HP and Microsoft Corp. collaborated with Michigan officials to design and implement the Freedom to Learn program, which currently has the participation of some 23,000 students and 1,500 teachers across 100 Michigan school districts. By giving students and teachers wireless laptops combined with training and curriculum, students are able to learn at their own level and pace, the study found.

Microsoft Chairman Bill Gates is on record as saying that cell phones, not laptops, hold the most promise for getting technology into the hands of every child around the world. At the press conference following his keynote, Negroponte dismissed that idea.

“You don’t learn in a one-inch by two-inch window,” he said.

In introducing Negroponte, Steinhaus said the digital divide is a problem that “only innovation and smart public policy can bridge. … Just think what one innovation like the $100 laptop can do in these places.”

Steinhaus referred to a Gates Foundation study of more than 400 high-school dropouts, which revealed that most had at least a passing average when they left school. Why, then, did they drop out? “Because they were bored,” he said.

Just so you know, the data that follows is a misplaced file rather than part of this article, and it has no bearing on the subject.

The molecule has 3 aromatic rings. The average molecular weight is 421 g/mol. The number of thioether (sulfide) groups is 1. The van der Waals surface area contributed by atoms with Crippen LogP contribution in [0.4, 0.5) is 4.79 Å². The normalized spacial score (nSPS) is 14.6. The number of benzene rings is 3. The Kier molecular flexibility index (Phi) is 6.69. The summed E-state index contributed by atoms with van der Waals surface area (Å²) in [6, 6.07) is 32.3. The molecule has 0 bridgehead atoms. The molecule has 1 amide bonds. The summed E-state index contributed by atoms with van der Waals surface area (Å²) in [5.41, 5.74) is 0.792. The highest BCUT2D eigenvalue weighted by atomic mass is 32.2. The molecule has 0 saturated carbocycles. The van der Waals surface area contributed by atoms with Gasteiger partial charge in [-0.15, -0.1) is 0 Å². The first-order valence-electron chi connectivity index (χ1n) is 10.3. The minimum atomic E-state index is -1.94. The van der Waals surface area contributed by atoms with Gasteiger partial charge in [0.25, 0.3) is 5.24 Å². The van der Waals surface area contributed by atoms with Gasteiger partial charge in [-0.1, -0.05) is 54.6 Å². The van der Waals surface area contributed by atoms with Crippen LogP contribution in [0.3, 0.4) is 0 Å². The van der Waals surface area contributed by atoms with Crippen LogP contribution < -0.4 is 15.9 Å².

But if you give kids the tools they’re familiar with–computers and internet access–“the results will be astounding,” Steinhaus said.

Covering all bases

While Negroponte seeks to provide opportunities to kids in developing nations, a host of ed-tech companies and organizations aim to provide them for students and educators in the United States through a series of interactive video conferences.

Leonard DiFranza believes he’s got a home run for educators: The interactive systems technician from the National Baseball Hall of Fame (HOF) was at NECC to discuss how teachers can use interactive video conferences with HOF staff to engage students and teach core curricular concepts.